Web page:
Natural History Week at Bearnstow 2015

Held June 2226

Download the 2015 Natural History Week Brochure (PDF)

Bearnstow Launches Natural History Week 2015, Monday, June 22
With Bob Cook, Wildlife Ecologist, National Park Service, Cape Cod National Seashore
     “Amphibians and Reptiles of Cape Cod National Seashore”Download PDF flier

The afternoon hunt for reptiles and amphibians at Bearnstow re­sulted in five different species of salamanders and two species of frogs from Uncle Daniel’s Brook and a young snapping turtle from Parker Pond. Pictured here, Bob Cook holds up a young snapping turtle he trapped in Parker at the mouth of the brook, assisted by Harper Foote.

Photo by Anabel Sagrero

Tuesday, June 23:
Justin Waskiewicz, Lecturer, Rubenstein School of Environment and Natural Resources,
University of Vermont
     “Forests as Dynamic Ecological Systems”Download PDF flier

Justin Waskiewicz with group on the woods walk, illustrating the different strategies trees have developed to ensure their suc­cess in the forest environment

Photo by Anabel Sagrero

Wednesday, June 24:
Julie Brigham-Grette, Dept. Head, Geosciences, University of Massachusetts, Amherst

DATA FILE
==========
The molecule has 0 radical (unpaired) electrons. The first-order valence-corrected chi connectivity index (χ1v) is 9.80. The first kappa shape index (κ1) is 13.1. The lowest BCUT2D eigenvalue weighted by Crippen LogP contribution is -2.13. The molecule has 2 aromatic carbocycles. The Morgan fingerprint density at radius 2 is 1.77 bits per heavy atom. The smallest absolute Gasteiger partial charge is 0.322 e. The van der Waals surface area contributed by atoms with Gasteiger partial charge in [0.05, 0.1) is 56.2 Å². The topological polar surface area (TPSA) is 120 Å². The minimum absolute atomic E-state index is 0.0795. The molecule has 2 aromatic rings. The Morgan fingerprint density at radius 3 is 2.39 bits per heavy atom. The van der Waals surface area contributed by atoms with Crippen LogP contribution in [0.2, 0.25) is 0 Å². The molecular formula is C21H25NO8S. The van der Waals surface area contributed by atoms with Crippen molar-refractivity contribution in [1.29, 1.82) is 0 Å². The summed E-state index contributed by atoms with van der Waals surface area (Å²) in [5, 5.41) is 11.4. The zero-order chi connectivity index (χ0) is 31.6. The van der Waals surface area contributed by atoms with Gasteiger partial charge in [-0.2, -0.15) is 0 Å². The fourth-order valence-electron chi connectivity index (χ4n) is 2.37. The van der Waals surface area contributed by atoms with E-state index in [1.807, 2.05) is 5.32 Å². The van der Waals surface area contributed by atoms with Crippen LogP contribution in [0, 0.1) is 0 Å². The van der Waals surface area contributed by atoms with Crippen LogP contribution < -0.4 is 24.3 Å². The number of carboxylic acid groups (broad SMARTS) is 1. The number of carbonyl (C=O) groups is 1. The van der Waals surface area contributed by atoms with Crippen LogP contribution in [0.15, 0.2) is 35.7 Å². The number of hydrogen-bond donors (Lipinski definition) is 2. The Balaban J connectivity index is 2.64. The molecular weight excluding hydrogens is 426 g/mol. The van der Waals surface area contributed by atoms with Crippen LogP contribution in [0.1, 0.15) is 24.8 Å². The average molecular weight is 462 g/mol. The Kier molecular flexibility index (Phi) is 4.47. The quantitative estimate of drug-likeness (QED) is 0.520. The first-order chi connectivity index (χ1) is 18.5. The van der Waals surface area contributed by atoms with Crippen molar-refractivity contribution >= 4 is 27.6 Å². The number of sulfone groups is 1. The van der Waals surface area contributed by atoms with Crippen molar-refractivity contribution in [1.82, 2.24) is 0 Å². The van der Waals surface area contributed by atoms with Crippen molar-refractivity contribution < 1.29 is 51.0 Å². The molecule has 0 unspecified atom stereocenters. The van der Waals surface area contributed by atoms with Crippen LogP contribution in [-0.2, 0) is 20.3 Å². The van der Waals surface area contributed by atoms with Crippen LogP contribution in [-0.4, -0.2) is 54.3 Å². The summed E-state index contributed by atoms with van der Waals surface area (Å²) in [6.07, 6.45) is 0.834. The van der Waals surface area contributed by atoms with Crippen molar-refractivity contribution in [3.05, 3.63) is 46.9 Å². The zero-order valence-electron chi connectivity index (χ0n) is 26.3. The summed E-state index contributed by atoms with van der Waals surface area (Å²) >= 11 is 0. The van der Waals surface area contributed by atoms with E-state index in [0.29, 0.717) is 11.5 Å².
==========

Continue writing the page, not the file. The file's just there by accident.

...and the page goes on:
“Understanding New Englandís Glacial Landscape”Download PDF flier

Julie Brigham-Grette with group at the Lodge porch—her discus­sions covered glacier activity in Norway and Alaska, illustrating the processes that helped form our Maine lakes and landscapes, including Parker Pond.

Photo by Anabel Sagrero

Thursday, June 25:
Eric Jones, Assistant Professor of Plant Biology, University of Maine, Machias
     “Citizen Science: Using Natural History Skills to Support Scientific Research”Download PDF flier

Eric Jones illustrates herbarium techniques—methods for presev­ing plant species—to the group.

Photo by Anabel Sagrero

Friday, June 26:
Kevin Doran, Natural Science Educator, Maine Forest Service
     “Maine Woods: Finding the Right Balance”Download PDF flier

Kevin Doran about to take core sample from the trunk of a hemlock to estimate its age

Photo by Anabel Sagrero

Bearnstow lies on 65 acres of nearly pristine woodland alongside 2,400 feet of Parker Pond’s rocky shoreline. In a walk along the trails beside the lake and the brook, we can see a vast variety of vegetationaccording to one state forester, “more than any other site I have visited.” Since 1922 the property’s natural environment has been carefully protected, first by Colby College biology professor Webster Chester, and then by Bearnstow.

We have a registered State of Maine “Big Tree” (an Alle­ghany service berry), erratic boulders, clay subsoil, ground pines, trailing arbutus, five kinds of native ever­greens visi­ble from one vista, reindeer moss, and lichen once used to make lavender dye. Parker Pondís pure water is phenome­nal: over the years it has never failed to test safe to drink.